the bombs fall all the way to the targets and saw the bursts. They
were 500 lb bombs. A village and a radio installation took them on
On this atoll, the Japs still stink; and
the day I arrived they dug up a couple while excavating a trench.
It is cool and comfortable here, with a stiff breeze blowing constantly.
A blanket is comfortable at night. There is no malaria, no mosquitoes,
and very few flies; so, little illness.
The other day I flew with the general to
another atoll still farther west, passing over Jap held islands, where
the so-and-sos must be starving to death. They will probably eat
the natives first and then the Korean laborers.
Living with a general is something.
We have a 20 ft square frame and screen house with a canvas roof.
We also have a lavatory in the house. The general has a private shower
in a nearby building, which I use. He had a private Chick Sale on
the other atoll, but here he shares a four holer with other officers.
Landon is a young general - only 37 - but
I am told that he is one of the finest air generals in the array.
His officers and men worship him. He is a West Pointer, extremely
democratic and approachable. His command is tops. I have never
heard an unpleasant word spoken since I have been with it. His bombers
are doing a fine job over all these is-lands all the way to Truk.
April 28, 1944
[To grandson Mike Pierce] For the past five weeks I have been sleeping
on Army cots, usually without a pad or a pillow. And for all that time
I never had hot water for washing or shaving. Those things are not hardships
- they are just discomforts. They are good for a fellow once in a while.
Coming back from Tarawa, I was on a big
four-engine transport plane bringing back some casualties. There was one
extra litter, so I flew home horizontal, which was far more comfortable
than the gosh-awful tin bucket seats. I was at the bottom of a tier of
four litters, with just barely room enough to squeeze out occasionally
and roll on the floor in a most undignified manner before I could stand
I flew about 7,000 miles this time - in
C-47s, C-54s, and B-24s. The B-24s were most uncomfortable, as the wind
blew up around the ball turret and out the tail-gunner's back window. And
it was darned cold at nine and ten thousand feet. I always stand up in
B-24s to keep from freezing to death. Just that little moving around keeps
my blood from congealing. But I'm sure tired by the time we come in. .
. . As a matter of fact, Mike, I hate flying. I have flown about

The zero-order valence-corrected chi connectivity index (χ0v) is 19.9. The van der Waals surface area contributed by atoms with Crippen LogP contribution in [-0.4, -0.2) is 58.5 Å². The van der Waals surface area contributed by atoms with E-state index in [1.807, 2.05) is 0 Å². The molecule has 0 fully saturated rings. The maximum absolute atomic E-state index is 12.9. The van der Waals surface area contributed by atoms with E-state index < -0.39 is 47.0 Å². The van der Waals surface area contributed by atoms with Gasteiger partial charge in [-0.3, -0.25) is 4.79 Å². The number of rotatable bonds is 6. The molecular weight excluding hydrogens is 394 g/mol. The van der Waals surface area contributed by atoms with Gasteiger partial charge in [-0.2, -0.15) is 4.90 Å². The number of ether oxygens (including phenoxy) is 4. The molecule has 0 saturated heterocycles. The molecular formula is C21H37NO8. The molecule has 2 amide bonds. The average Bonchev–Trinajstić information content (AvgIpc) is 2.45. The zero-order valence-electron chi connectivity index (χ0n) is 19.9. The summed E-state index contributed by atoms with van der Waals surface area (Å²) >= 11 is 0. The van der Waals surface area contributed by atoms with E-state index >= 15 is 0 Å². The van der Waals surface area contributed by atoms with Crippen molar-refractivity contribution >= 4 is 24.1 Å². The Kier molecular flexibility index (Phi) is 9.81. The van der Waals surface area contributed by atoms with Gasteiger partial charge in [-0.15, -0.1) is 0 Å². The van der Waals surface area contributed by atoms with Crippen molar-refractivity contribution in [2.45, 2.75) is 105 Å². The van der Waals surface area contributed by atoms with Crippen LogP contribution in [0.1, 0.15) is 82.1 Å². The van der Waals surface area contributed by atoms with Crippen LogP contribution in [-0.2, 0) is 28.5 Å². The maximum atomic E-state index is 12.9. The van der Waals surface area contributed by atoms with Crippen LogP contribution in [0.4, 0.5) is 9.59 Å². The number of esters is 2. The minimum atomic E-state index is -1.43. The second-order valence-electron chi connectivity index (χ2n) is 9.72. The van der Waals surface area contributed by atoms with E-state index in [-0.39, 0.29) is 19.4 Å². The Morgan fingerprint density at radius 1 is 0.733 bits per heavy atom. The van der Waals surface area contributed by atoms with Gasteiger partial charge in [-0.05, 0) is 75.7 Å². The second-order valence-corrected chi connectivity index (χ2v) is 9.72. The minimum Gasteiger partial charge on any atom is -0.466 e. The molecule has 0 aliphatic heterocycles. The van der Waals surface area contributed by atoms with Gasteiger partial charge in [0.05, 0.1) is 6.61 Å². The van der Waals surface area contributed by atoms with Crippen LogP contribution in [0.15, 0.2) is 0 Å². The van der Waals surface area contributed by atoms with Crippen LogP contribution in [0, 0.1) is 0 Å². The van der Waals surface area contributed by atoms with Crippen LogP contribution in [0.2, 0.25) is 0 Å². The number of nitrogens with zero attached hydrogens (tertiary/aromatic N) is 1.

15,000 miles since the war began, all over water. I am never air-sick,
nor do high altitudes affect me unpleasantly; but I still hate flying.
One phase of flying a B-24 always scares
me stiff. Those in the waist have to go forward when the plane is taking
off. The only place for me to go was the cat-walk through the bomb-bay.
It is about eight inches wide, and the space between the bombs is so narrow
that I have to slither through sideways. It is also dark and cramped and
no place to look out except a tiny crack at the forward end of the bomb-bay
doors. And noisy! Gosh! And rough, too, as the plane gets up speed. You
know they run about a mile during the take-off. And there is the knowledge
that in a crackup, everyone in the bomb-bay is always killed. I used to
watch that crack in the bottom of the front end of the bomb-bay, and I
didn't breathe easily until I saw green water and knew that we were airborne.
I can think of lots of pleasanter places to travel than in a bomb-bay.
[To newborn grandson, Danton Burroughs]: Just
two years ago today your brother arrived when our world did not look too
bright. But you come in on the crest of a victorious wave that is
carrying us and our allies to successful ending of World War II much sooner
than we had expected. If your generation shows more intelligence than past
generations, perhaps there will be no more wars. But that is almost
too much to expect. However, there is a chance. You have been
born into the greatest nation the world has ever known. Keep it great.
Keep it strong. If you do, no country will dare to go to war if we
say no. Put this letter away and read it June 21st 1965. You will
be of age then. See then if the politicians have kept your
country great and strong. If they haven't, do something about it.
If I'm around I'll remind you. Good luck my boy, Your Grandfather, Edgar
August 7, 1944
[To Jane Ralston Burroughs]: I did not say that I didn't like the name